Bizarre Author Deaths II

Following on from last week, here is the second instalment of my series dedicated to bizarre author deaths.


Aeschylus  (525/524 BC – 456/455 BC)

Notable works: The Persians, Prometheus Bound, The Supplicants.

Often described as the father of tragedy, Aeschylus, along with Sophocles and Euripides, are the only Greek tragedians, whose plays are still performed and read today.  Aeschylus wrote an estimated seventy to ninety plays, only seven of which have survived.

The tragedian’s innovations included most likely being the first dramatist to present his plays as a trilogy.  His play, The Oresteia, is the only ancient example of the form to have survived.  Another of his influential works, The Persians, is unique amongst Greek tragedies, as the only example to describe what was at the time a recent historical event.  The play has proved to be an important source of information for historians studying the period in which it was written.

The playwright is also remembered for the purported bizarre nature of his demise.  Aeschylus met his end when an eagle looking for a hard object to break open the shell of the turtle it was carrying, mistook Aeschylus’s bald head for a rock.  The eagle dropped the turtle, killing the great tragedian instantly.

Mark Twain

Mark Twain (November 30th 1835 – April 21st 1910)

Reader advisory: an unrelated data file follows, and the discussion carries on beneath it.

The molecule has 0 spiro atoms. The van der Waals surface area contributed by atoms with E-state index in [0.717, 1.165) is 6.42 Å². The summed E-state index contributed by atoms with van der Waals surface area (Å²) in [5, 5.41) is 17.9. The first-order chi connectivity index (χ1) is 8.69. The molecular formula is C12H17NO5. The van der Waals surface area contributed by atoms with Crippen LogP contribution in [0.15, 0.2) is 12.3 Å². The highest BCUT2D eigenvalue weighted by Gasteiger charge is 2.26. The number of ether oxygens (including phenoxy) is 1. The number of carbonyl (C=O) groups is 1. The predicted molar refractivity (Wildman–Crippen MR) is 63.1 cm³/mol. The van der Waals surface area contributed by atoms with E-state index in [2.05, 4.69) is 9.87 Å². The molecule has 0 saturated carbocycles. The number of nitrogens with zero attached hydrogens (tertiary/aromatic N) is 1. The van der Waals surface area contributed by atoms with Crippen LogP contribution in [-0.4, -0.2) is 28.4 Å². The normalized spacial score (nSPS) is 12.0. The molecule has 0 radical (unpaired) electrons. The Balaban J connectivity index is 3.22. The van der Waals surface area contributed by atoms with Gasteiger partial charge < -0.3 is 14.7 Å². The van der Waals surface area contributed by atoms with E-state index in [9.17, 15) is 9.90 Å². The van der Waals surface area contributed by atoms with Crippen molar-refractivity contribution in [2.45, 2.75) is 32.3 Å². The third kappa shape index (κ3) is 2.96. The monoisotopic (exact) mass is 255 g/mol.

Notable works: The Adventures of Tom Sawyer, Adventures of Huckleberry Finn.

Born Samuel Langhorne Clemens, Mark Twain is regarded as the father of American literature.  Acclaimed for his satire and wit, Twain’s quotes on politics and human nature continue to be staples amongst speechmakers. The author’s iconic works, The Adventures of Tom Sawyer, and its sequel, Adventures of Huckleberry Finn, often referred to as ‘The Great American Novel’, remain to this day required reading in American schools.

The influential author was born in November 1835, shortly after a visit by Halley’s Comet.  Twain was convinced that he would meet his end when the comet next returned to earth.  He once famously said,

‘I came in with Halley’s Comet in 1835.  It is coming next year, and I expect to go out with it.’

On April 21st 1910, nearly seventy four and a half years after the comet’s last visit, the iconic writer’s prophetic declaration came true, when he died of a heart-attack, merely one day after the comet’s closest proximity to earth.


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